February 20, 2014
Cool Jobs: Young, Leading Stylist Talks Breaking Into Fashion and the Power of Mentor Mojo
We have good news for you. You can have a cool career and make a good living. No need to choose between loving your job and paying your mortgage. The following profile, part of the BlackEnterprise.com Cool Jobs series, offers a peek into the nuts and bolts, perks and salaries behind enjoyable careers.
Joy Adaeze (@JoyAdaeze) has been able to accomplish her dreams simply by saying no to the status quo and pursuing her passion. The Nigerian-American blogger, stylist and fashion host has worked with brands including CoverGirl and curlBOX, and counts fashion royalty Constance White (former Essence magazine editor-in-chief and eBay style director) as a mentor and client.
A style expert in her own right, her insights have appeared on sites including Hello Beautiful and The Huffington Post. She’s also been featured as a fashion influencer by publications including Essence, The New York Times and Italian Vogue—all before the age of 35 in an industry where the market can to be tough, careers can be fleeting and opinions can be unforgiving.
BlackEnterprise.com caught up with Adaeze to talk about her career journey, how she landed in the business and how young promising stylists can truly make a mark on the industry.
Black Enterprise: What inspires you about fashion, and why did you choose styling as a career?
Joy Adaeze: As a child growing up in Houston, I just loved clothes, especially admiring my mom’s style. Growing up in a Nigerian household, fashion was so bold and colorful. Also, in a Nigerian household, fashion wasn’t a viable career option. [Laughs]
My dad is a doctor, so I took that route initially. I went to Rutgers University, and I was pre-med, but an interest in fashion always stayed with me.
I’d get questions from family and college friends about what to wear, and I’d do mini sessions helping style them. While I was in school, I started modeling, and through that I started to get back into the fashion world.
After graduating from college, I said, ‘I don’t want to go to med school.’ So I started looking for fashion internships and landed several with a few designers. They wanted me there twice a week, for maybe four hours a day, but I’d stay five days a week for hours. I ended up being hired as a freelance designer, but I knew I wanted to do something a bit more hands on. I was still styling my friends and family, and I ended up getting a styling opportunity at Women’s Wear Daily (WWD) that changed my life.
How have you been able to transition skills learned from undergrad, studying pre-med, to the fashion world?
For science courses that I wasn’t naturally inclined to do well in, I had to work very hard, study and tap into the resources available to me. It was very hectic. That time showed me that I can do whatever I put my mind to. The courses were very strenuous, and I am, by nature, a more creative person. Having to learn and apply analytical thought for science and math showed me that I can meet any challenge. In the same way, working in fashion can be hectic, and you have to be hungry and able to adapt.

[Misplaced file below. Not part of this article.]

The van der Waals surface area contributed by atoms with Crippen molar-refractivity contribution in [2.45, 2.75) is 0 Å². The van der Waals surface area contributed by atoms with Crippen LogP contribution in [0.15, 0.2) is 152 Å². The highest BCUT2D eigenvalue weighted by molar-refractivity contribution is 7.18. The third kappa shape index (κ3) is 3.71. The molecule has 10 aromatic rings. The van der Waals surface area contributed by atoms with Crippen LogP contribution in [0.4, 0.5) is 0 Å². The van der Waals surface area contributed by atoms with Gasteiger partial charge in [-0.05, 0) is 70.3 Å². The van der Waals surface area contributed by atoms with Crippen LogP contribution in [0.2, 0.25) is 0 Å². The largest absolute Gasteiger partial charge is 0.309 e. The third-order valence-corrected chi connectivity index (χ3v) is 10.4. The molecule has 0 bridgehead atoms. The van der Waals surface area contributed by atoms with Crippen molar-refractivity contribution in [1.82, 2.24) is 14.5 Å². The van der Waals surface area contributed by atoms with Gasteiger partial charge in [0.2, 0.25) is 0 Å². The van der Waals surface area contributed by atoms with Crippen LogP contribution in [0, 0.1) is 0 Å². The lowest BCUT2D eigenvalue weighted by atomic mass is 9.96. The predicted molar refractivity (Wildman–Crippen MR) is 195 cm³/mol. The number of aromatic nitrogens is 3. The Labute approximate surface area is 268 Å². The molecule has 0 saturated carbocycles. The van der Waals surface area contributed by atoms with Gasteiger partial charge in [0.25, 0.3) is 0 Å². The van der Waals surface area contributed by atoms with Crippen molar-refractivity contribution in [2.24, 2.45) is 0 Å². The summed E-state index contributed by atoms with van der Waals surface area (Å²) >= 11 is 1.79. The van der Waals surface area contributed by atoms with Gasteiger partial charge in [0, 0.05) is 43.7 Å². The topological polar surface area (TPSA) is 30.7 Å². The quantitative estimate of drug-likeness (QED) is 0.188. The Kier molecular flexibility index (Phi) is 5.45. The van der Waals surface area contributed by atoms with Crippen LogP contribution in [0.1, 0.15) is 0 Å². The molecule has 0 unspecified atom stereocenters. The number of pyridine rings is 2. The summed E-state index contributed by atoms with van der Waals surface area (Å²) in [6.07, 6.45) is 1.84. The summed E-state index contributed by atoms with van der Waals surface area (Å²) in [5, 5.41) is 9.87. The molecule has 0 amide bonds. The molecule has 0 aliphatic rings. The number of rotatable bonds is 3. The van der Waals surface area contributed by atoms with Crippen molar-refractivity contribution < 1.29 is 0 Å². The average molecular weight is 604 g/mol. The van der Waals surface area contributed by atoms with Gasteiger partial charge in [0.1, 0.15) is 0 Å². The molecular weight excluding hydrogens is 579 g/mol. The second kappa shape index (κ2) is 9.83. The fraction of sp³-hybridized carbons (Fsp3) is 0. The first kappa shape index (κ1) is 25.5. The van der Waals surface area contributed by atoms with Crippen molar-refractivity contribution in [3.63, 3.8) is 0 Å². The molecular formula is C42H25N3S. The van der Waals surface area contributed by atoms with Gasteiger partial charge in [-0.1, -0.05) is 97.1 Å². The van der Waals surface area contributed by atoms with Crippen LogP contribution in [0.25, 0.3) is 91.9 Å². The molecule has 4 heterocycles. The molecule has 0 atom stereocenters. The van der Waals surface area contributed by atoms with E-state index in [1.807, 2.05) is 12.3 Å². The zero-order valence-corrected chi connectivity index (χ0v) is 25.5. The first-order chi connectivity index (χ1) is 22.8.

At what moment did you know you could monetize your passion for styling?
When I was an intern at WWD, I saw budgets and how much freelancers were being paid. People are paying people like me to create amazing visuals. So I knew I could make a living doing this, especially since I love what I do.
You count Constance White as a mentor.Â How did she play a role in your career development, and why mentors are important?
I began working with Constance White after interning at WWD. I’d assist her for TV fashion segments and other appearances. She was one of my first clients and mentors—actually a mentor first. I owe a lot of what I’ve done in the industry to her. She really took me under her wing and taught me what it meant to be someone who could have longevity in this industry.
She’s a very kind, warm person. She will go out of her way to make sure you succeed. She’d allow me to come on board with her at her various posts [throughout her career] and I’d learn quite a bit about the business. I eventually went from assisting her to being her go-to stylist. It’s just amazing.
What tips would you have for young careerists who are looking for their big break in fashion or want to become professional stylists?
First, when you can, intern for someone you admire. To get those opportunities, find someone who might know them to get that introduction or foot in the door. This will allow you to learn essentials of the business, such as budgets, rates and what to do on a shoot. Also, attend as many fashion-related events as you can, especially Fashion Week. Everyone you’d want to meet is likely to be in the room. You’ll need to build up your network so you can really get your foot in the door.